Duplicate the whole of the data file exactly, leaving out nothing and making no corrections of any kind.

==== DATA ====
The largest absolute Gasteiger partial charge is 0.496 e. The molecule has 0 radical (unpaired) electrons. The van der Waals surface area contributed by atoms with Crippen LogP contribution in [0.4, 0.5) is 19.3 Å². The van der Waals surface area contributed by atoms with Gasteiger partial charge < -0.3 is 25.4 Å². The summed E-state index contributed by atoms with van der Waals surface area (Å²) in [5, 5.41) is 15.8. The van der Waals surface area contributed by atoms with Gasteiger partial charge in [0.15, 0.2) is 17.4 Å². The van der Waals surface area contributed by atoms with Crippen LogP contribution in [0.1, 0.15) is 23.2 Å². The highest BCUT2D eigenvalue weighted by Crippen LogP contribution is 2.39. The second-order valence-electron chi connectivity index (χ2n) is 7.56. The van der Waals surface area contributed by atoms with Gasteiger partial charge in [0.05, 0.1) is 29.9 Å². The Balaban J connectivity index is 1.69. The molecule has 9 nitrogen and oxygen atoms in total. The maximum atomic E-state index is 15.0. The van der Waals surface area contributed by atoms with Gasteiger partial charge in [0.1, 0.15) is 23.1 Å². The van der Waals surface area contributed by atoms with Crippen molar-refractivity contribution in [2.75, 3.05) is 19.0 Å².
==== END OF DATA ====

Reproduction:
The largest absolute Gasteiger partial charge is 0.496 e. The molecule has 0 radical (unpaired) electrons. The van der Waals surface area contributed by atoms with Crippen LogP contribution in [0.4, 0.5) is 19.3 Å². The van der Waals surface area contributed by atoms with Gasteiger partial charge < -0.3 is 25.4 Å². The summed E-state index contributed by atoms with van der Waals surface area (Å²) in [5, 5.41) is 15.8. The van der Waals surface area contributed by atoms with Gasteiger partial charge in [0.15, 0.2) is 17.4 Å². The van der Waals surface area contributed by atoms with Crippen LogP contribution in [0.1, 0.15) is 23.2 Å². The highest BCUT2D eigenvalue weighted by Crippen LogP contribution is 2.39. The second-order valence-electron chi connectivity index (χ2n) is 7.56. The van der Waals surface area contributed by atoms with Gasteiger partial charge in [0.05, 0.1) is 29.9 Å². The Balaban J connectivity index is 1.69. The molecule has 9 nitrogen and oxygen atoms in total. The maximum atomic E-state index is 15.0. The van der Waals surface area contributed by atoms with Gasteiger partial charge in [0.1, 0.15) is 23.1 Å². The van der Waals surface area contributed by atoms with Crippen molar-refractivity contribution in [2.75, 3.05) is 19.0 Å².